California-based Clubhouse is an invite-only audio-based social app that allows users to join group chats. The company describes itself as a space for casual, drop-in audio conversations – with friends and other interesting people around the world that allows users to go online anytime to chat with the people they follow. In addition, users can also join in as a listener and hear what others are talking about.
Investigation over privacy rules
In a recent development, the social networking unicorn has drawn attention from the European data regulators over concerns that the app may be breaking privacy rules.
France’s independent data privacy authority, Commission nationale de l’informatique et des libertés (CNIL), has opened an investigation into Clubhouse’s parent company, Alpha Exploration Co., to understand if the app complies with the EU’s General Data Protection Regulation (GDPR).
The GDPR contains provisions and requirements related to the processing of personal data of any individual and applies to any enterprise that is processing the personal information of individuals inside the EEA.
Having received a complaint, the CNIL, on March 12, questioned the American company Alpha Exploration CO. on the measures taken to comply with the GDPR. The CNIL thus opened an investigation and carried out initial verifications which reveal that this company has no establishment in the European Union.
“Under these conditions, the “one-stop-shop” mechanism of the GDPR does not apply and the CNIL is, like each of its European counterparts, competent to intervene.However, the European authorities are communicating with each other on this matter, in order to exchange information and ensure consistent application of the GDPR,” it mentions in a statement.
CNIL also mentions, “The investigation should confirm that the GDPR is applicable to the company and determine if it is ignored. If it was confirmed that the application published by this company does not comply with the GDPR, the CNIL may, if necessary, use its own repressive powers.”
Clubhouse breaching privacy?
CNIL has mentioned that it has received a petition with more than 10,000 signatures in order to alert the agency against any possible breaches of privacy by the Clubhouse app.
Some of the French ministers, such as Transport Minister Jean-Baptiste Djebbari, have also used this app to have a direct exchange of thoughts with the general public. However, the European authorities are communicating with each other on this matter, in order to exchange information and ensure consistent application of the GDPR.
Brief about Clubhouse
Launched in March 2020, Paul Davison and Rohan Seth, Clubhouse advertises itself as a “space for authentic conversation and expression. Its app provides invitation-only audio chat rooms on a variety of topics, such as tech, books, and business.
Users can set up virtual rooms on a topic of their choice, which anyone with an account can then join. As for listeners, they can virtually raise their hands if they wish to add to the conversation, however, the host or hosts decide who is allowed to speak.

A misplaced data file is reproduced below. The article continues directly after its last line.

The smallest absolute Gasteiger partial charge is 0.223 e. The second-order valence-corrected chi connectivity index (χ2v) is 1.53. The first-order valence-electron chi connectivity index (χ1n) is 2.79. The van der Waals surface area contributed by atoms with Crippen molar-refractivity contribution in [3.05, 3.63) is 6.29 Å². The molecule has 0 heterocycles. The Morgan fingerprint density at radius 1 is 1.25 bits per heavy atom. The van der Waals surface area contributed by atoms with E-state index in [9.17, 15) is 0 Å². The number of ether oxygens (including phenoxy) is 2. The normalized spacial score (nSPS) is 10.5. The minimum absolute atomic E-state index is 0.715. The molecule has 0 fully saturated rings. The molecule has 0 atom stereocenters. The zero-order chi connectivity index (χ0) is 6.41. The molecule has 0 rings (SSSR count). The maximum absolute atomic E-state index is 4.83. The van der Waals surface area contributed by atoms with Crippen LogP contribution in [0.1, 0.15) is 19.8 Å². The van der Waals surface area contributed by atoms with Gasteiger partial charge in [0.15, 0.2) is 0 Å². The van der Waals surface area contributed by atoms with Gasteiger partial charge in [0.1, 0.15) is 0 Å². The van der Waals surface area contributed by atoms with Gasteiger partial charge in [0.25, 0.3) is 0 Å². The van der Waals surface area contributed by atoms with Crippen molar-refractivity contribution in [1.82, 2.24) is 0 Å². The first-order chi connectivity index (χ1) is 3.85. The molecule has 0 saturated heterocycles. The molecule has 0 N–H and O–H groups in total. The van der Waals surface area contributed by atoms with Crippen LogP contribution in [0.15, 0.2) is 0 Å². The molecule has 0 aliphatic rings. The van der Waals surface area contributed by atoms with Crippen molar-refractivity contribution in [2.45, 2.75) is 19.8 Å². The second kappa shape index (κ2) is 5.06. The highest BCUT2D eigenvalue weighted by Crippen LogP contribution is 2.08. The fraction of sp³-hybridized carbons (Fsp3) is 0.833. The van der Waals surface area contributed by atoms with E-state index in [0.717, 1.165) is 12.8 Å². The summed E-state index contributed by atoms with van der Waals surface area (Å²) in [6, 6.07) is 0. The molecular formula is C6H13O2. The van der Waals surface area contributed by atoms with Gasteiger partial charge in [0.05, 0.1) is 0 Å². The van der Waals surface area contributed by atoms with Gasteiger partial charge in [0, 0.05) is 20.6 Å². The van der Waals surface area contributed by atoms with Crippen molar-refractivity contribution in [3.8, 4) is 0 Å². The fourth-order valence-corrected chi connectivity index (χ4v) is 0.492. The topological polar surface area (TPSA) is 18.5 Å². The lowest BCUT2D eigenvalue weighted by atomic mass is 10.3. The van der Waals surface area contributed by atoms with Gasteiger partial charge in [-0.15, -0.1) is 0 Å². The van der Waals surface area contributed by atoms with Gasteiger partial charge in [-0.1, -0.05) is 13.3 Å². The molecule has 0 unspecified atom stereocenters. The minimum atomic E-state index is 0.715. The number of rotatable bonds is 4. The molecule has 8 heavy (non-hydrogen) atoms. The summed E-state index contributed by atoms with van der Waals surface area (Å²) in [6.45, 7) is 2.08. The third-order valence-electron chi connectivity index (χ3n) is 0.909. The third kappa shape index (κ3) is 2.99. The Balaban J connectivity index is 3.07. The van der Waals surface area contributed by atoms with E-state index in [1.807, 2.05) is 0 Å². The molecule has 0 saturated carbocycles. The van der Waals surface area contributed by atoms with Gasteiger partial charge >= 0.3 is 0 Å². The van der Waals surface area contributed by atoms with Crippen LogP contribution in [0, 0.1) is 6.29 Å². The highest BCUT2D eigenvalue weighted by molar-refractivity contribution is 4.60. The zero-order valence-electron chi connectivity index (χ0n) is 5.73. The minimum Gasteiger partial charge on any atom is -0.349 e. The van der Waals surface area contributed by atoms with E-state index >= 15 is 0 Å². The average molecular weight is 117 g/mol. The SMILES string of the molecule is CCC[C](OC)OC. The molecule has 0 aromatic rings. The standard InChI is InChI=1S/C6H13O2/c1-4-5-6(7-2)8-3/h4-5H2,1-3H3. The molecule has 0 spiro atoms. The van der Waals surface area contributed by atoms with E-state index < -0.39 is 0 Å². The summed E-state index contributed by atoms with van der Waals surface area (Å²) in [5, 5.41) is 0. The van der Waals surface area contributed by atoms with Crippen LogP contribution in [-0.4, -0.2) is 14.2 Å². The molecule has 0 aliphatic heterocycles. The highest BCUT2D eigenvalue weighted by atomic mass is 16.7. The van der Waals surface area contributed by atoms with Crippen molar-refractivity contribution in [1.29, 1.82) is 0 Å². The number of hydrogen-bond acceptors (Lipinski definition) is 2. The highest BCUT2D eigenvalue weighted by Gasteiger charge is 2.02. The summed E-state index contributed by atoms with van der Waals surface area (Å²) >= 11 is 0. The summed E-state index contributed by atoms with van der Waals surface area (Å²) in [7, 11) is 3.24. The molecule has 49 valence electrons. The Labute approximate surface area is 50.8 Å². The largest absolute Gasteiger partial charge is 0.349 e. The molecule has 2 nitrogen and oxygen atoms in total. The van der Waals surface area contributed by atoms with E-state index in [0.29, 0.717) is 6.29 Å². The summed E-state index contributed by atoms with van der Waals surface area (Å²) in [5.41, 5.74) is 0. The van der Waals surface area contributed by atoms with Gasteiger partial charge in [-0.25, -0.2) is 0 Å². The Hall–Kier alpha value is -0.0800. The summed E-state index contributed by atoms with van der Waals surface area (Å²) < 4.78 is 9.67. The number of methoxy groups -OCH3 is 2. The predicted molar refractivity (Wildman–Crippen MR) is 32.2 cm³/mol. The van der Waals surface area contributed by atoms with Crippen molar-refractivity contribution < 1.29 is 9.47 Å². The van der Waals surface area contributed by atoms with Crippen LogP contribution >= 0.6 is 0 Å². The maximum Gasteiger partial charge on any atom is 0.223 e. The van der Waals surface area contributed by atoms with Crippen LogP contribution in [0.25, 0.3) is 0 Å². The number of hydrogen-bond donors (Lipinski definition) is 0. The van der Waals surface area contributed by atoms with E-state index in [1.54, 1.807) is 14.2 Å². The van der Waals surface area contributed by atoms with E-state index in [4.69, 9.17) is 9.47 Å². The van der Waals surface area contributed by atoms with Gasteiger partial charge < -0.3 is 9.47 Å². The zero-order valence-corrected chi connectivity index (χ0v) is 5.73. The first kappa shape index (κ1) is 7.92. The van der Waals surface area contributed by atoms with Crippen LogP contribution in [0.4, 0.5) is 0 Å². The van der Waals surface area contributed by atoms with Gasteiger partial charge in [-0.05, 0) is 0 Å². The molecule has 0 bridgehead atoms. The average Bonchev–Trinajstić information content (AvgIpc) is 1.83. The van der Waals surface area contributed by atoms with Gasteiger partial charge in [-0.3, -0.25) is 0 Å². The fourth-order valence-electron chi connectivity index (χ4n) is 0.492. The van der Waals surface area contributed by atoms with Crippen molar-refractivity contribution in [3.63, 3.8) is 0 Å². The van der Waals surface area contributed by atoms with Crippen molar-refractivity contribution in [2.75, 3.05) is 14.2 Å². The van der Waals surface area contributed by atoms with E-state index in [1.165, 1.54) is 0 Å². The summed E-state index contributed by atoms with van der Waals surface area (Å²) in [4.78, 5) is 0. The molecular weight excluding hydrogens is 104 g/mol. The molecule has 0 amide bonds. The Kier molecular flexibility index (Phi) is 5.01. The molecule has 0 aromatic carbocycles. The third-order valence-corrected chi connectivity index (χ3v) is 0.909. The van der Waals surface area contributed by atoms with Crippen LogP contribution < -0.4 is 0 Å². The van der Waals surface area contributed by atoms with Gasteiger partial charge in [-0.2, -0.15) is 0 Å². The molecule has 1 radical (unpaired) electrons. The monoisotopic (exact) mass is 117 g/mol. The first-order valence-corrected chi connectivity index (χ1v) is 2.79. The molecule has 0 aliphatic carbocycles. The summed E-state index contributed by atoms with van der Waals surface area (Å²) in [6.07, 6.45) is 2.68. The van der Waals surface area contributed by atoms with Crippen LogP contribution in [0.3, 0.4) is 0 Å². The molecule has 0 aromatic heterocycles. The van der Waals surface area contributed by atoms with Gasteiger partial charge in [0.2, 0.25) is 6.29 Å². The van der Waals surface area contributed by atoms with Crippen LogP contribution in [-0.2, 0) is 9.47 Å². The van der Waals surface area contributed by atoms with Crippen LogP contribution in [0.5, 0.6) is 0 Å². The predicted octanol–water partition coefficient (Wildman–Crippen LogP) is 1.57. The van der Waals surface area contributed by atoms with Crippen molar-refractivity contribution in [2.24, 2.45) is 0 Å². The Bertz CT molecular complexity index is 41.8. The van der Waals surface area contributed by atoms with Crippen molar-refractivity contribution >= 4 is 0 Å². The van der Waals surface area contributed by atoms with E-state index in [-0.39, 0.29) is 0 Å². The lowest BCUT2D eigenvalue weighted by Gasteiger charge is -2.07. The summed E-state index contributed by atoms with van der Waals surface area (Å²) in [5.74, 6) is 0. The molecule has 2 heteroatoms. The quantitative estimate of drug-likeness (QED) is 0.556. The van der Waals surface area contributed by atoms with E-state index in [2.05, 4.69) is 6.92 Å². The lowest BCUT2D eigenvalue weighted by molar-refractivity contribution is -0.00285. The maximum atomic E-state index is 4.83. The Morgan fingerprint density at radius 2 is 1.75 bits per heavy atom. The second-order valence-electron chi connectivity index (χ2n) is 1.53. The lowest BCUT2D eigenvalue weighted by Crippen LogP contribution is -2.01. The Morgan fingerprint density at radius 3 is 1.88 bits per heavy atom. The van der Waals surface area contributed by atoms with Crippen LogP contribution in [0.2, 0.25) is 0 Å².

Earlier this year In January, the company raised $100M in funding led by Andreessen Horowitz and was reportedly valued at $1B.
This is not the first time!
Prior to France’s investigation, last month in February, the Hamburg (Germany) data regulator had asked the founders of Clubhouse app for information about how they protect the privacy of European users and their contacts.
The regulator believes that Clubhouse automatically reads users’ address books and stores the data in the US.
“Providers offering services to European users must respect their rights to transparent information, the right of access, the right to erasure, and the right to object. At the same time, there is an obligation to guarantee technical and organisational measures to protect the data. There are currently some doubts about all of this with the Clubhouse app. The Hamburg DPA has therefore coordinated with the other German supervisory authorities and sent a catalogue of questions to the operators in California to check compliance with European data protection law,” the Hamburg DPA said in a press release.
Johannes Caspar, Hamburg Commissioner for Data Protection and Freedom of Information, in a statement, says, “Unfortunately, it happens time and again that providers from the U.S. enter the European market or are simply successful with their products and services in the EU without complying with the most basic data protection requirements of the European digital market. Here, it is important to point out early which rules apply on the playing field of Europe and to enforce them.”
“It is in the interest of all European users to be able to use services that do not violate their own rights or those of others and that does not open up to the principles of privacy protection only after years of strengthening links with the users in Europe,” he adds.